What operates to fix VDSUB2 to the same potential as VDD are p-channel transistors P3 and P4. In an output mode, the driver comprising P1 and N1 always drives either node a or the pad to 0 V. When node a is 0 V, P4 is on, and VDSUB2 is charged to VDD. When the pad is 0 V, P3 is on, and VDSUB2 is charged to VDD.

The gate of P3 receives a signal directly from the pad, and is therefore easily damaged when a static charge is applied to the pad. The pad and gate of P3 are therefore connected via a protective resistor R1, as are the pad and inverter L1 input, thereby making the gate insulator film more resistant to damage resulting from a static charge.

When 0 V is applied to the pad in an input mode, the p-channel transistor P3 also functions to charge VDSUB2 to VDD.

The potential states of the floating N-well and node b in the circuit shown in FIG. 2 in both input and output modes under various operating conditions are shown in Table 1.

              TABLE 1______________________________________  I/O                 VDSUB2   Node bMode   potential           Transition potential                               potential______________________________________Input  0 V      3.3 V -> 0 V                      3.3 V    floatingmode                                (5 -> 3.3 -> 0)                               3.3 V - 4 ×                               Vtn                               (0 -> 3.3 -> 0)           5 V -> 0 V 3.3 V    floating  3.3 V    0 v -> 3.3 V                      floating 3.3 V - 4 ×                      (3.3 V - Vtp)                               Vtn           5 V -> 3.3 V                      floating floating                      (3.3 V - Vtp)  5 V      0 V -> 5 V 5 V      5 V           3.3 V -> 5 V                      5 V      5 VOutput 0 V      3.3 V -> 0 V                      3.3 V    0 Vmode   3.3 V    0 V -> 3.3 V                      3.3 V    0 V______________________________________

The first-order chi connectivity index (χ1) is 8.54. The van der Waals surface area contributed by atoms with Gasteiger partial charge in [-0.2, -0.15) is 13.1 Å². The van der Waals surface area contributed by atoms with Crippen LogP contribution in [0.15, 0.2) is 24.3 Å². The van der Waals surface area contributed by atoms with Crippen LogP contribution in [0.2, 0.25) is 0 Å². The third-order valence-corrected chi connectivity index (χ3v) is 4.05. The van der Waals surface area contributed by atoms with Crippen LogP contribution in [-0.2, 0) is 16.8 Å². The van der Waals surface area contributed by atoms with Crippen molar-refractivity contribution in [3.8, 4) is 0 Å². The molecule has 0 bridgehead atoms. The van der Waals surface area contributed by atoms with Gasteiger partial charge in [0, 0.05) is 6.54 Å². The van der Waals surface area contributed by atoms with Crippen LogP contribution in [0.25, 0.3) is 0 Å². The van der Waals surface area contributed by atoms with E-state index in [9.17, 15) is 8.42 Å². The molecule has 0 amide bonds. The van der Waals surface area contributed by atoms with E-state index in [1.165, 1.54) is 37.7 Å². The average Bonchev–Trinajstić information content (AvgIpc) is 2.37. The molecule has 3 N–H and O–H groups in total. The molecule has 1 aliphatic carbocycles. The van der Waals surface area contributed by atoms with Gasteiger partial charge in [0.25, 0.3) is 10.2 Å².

An interface circuit according to an alternative embodiment of the present invention is described next with reference to FIG. 4. This interface circuit differs from that shown in FIG. 2 in that it provides more effective leakage current prevention. As compared with the circuit shown in FIG. 2, this interface circuit more reliably prevents current leakage when the input mode input potential is 0 V.

It should be noted that like parts in FIG. 4 and FIG. 2 are identified by like reference numerals as described below.